Place is the fabric of our lives; memory and identity are stitched through it.
I picked a theme for this week’s column before we picked a president. I’ve been reading a book Unruly Places: Lost Spaces, Secret Cities, and Other Inscrutable Geographies, about the disorientating places that force us to think about the neglected but fundamental role of place in our lives. The book by Alastair Bonnett has been my preferred reading for the past week and as I read the sections on lost spaces, hidden geographies, enclaves and breakaway nations, dead cities, ephemeral places, and spaces of exception, I started seeing connections to our current political climate and how our recent political battle was really a battle for place. And by place, I don’t just mean the actual geography and spaces we inhabit, but also the cartographical psycho-geography that place represents.
In the presidential contest of 2016, talk of walls and borders beat out themes of building bridges and unity. The electoral map told the story – a sea of red states bleeding through America’s heartland with the majority of blue states concentrated on the coasts. It is clear that we live in a nation divided, two different nations occupying the same place.
What I believe the campaign brought to the surface in all of its vitriolic and hateful rhetoric was the undercurrent of disenchantment and anger that half the country feels. They want a change from the usual politics. They want to return to a time when you don’t need advanced education or specialized skills to get a good paying job with benefits. They want a place where they don’t have to compete globally…a place of closed borders and unclimbable walls. In essence, an ephemeral place, a space that no longer exists.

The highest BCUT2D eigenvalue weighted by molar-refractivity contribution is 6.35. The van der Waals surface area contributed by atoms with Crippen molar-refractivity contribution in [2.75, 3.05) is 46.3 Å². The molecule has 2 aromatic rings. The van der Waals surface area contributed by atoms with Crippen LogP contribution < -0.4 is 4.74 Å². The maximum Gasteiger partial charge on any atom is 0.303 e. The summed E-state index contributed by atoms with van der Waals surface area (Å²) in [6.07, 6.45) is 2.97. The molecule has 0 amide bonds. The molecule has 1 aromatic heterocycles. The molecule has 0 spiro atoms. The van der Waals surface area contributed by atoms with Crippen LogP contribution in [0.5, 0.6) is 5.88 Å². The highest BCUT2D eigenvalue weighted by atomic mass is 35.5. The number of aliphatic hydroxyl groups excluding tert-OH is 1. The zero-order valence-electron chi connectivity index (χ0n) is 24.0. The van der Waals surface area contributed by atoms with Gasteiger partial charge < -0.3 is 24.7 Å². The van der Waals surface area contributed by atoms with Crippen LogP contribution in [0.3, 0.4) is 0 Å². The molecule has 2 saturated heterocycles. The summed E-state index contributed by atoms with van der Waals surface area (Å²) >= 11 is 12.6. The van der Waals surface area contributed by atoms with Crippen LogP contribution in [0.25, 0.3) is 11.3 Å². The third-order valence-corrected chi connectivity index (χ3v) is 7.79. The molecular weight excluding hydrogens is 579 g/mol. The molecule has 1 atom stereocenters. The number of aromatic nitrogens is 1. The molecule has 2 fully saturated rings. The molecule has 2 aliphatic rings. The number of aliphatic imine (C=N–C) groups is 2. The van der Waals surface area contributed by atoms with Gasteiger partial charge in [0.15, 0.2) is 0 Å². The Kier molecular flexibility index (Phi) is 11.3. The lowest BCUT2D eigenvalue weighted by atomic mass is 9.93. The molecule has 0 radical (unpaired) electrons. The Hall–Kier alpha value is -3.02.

Like half the nation and most of the world, I feel like I woke-up in a strange place. “When borders change, some unlucky communities end up on the wrong side of the wire and wake up to find they are foreigners in their own country,” the author notes. The place I fear our nation has become, or I guess has always been, had been previously hidden geographies nostalgic for a time and place where racism, sexism, and xenophobia were acceptable. I know eventually the surprise will dissipate, we will get over the shock, and we’ll organize against the bigotry and ignorance that has surfaced from these hidden spaces because the promise of this nation is that it is a place that belongs to all of us.